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Are Medications to Blame for Skin Reactions in Diabetic Patients?

There are several new classes of second and third line diabetes treatments, but experts warn each are associated with specific cutaneous side effects ranging from mild to very serious.

Dipeptidyl peptidase-4 (DPP-4) inhibitors are a newer class of oral diabetes drugs prescribed for patients with type 2 diabetes who have not responded well to first-line treatments such as metformin. Several small studies have found links between these drugs, also known as gliptins, to several serious adverse skin reactions including Steven Johnson syndrome and bullous pemphigoid, a potentially fatal cutaneous autoimmune blistering disorder.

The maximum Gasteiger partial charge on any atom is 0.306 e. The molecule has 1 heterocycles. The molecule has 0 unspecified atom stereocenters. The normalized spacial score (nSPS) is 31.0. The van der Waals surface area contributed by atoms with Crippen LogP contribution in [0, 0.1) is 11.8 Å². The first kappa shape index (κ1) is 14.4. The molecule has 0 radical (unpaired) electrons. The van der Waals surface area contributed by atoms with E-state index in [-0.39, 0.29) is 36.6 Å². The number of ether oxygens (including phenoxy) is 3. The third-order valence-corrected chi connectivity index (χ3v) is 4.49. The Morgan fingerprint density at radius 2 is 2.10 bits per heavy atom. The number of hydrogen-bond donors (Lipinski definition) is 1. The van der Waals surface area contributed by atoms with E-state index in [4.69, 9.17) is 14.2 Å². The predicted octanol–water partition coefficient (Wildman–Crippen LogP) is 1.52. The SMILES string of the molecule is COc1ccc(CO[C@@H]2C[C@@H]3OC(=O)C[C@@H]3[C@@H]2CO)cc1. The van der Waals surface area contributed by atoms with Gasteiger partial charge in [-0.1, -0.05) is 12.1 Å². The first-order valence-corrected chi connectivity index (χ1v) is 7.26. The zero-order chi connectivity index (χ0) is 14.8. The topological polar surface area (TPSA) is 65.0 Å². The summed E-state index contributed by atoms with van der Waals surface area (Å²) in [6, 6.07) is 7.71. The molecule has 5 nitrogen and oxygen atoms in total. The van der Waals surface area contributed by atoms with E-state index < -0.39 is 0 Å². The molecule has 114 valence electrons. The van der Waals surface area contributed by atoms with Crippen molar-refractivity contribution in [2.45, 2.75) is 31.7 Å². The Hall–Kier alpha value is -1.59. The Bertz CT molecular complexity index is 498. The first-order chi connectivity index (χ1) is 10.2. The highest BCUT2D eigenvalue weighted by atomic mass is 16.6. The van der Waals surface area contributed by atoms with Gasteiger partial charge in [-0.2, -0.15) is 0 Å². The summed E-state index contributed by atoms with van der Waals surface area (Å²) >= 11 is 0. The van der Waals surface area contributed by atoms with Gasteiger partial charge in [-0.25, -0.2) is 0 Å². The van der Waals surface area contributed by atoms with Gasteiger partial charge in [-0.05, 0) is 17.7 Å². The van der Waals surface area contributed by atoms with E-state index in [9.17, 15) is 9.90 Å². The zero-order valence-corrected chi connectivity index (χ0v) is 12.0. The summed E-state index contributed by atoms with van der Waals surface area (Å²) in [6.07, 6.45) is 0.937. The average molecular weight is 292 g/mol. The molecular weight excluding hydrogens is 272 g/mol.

GLP-1 agonists (glucagonlike peptide–1 receptor) and sodium-glucose cotransporter–2 inhibitors (SGLT2) are two other new classes of antidiabetic medications that have been linked to skin reactions. GLP-1 agonists are usually administered subcutaneously and have been associated with injection site reactions in up to 20% of treated patients. SGLT2 inhibitors have been linked to candidiasis in about 10% of patients. Most of these cases are mild, episodic, and successfully treated with topical or oral antimycotic therapy.

In a presentation at the World Congress of Dermatology, Dr. Justin Endo from the University of Wisconsin–Madison said that by knowing the specific side effects associated with each drug, dermatologists can help recognize and potentially prevent their cutaneous side effects.

By: Martha L. Sikes, MS, RPh, PA-C and Wendy Meltzer, MPH

Source: NIH

Adapted from the press release and original article.

[image by e-Magine art]


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